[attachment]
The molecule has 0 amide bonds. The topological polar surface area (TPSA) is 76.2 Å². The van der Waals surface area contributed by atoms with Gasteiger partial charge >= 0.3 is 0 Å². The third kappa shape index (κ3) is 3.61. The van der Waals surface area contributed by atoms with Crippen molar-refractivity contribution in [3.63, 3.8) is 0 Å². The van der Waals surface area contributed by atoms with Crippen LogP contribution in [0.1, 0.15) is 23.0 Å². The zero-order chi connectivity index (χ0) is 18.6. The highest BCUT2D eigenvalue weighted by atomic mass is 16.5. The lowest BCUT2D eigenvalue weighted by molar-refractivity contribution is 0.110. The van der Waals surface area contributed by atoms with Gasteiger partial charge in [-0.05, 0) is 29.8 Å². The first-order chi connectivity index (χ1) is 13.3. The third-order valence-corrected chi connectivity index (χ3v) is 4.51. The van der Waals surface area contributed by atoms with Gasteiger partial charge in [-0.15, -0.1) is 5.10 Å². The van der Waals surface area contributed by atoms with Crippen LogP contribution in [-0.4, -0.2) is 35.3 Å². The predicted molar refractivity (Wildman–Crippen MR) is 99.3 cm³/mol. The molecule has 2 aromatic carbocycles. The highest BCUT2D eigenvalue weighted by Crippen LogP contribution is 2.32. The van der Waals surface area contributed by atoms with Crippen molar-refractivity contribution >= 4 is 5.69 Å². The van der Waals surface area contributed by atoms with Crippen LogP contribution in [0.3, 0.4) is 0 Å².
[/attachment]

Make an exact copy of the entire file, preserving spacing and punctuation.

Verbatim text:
The molecule has 0 amide bonds. The topological polar surface area (TPSA) is 76.2 Å². The van der Waals surface area contributed by atoms with Gasteiger partial charge >= 0.3 is 0 Å². The third kappa shape index (κ3) is 3.61. The van der Waals surface area contributed by atoms with Crippen molar-refractivity contribution in [3.63, 3.8) is 0 Å². The van der Waals surface area contributed by atoms with Crippen LogP contribution in [0.1, 0.15) is 23.0 Å². The zero-order chi connectivity index (χ0) is 18.6. The highest BCUT2D eigenvalue weighted by atomic mass is 16.5. The lowest BCUT2D eigenvalue weighted by molar-refractivity contribution is 0.110. The van der Waals surface area contributed by atoms with Gasteiger partial charge in [-0.05, 0) is 29.8 Å². The first-order chi connectivity index (χ1) is 13.3. The third-order valence-corrected chi connectivity index (χ3v) is 4.51. The van der Waals surface area contributed by atoms with Gasteiger partial charge in [-0.15, -0.1) is 5.10 Å². The van der Waals surface area contributed by atoms with Crippen LogP contribution in [-0.4, -0.2) is 35.3 Å². The predicted molar refractivity (Wildman–Crippen MR) is 99.3 cm³/mol. The molecule has 2 aromatic carbocycles. The highest BCUT2D eigenvalue weighted by Crippen LogP contribution is 2.32. The van der Waals surface area contributed by atoms with Crippen molar-refractivity contribution >= 4 is 5.69 Å². The van der Waals surface area contributed by atoms with Crippen LogP contribution in [0.3, 0.4) is 0 Å².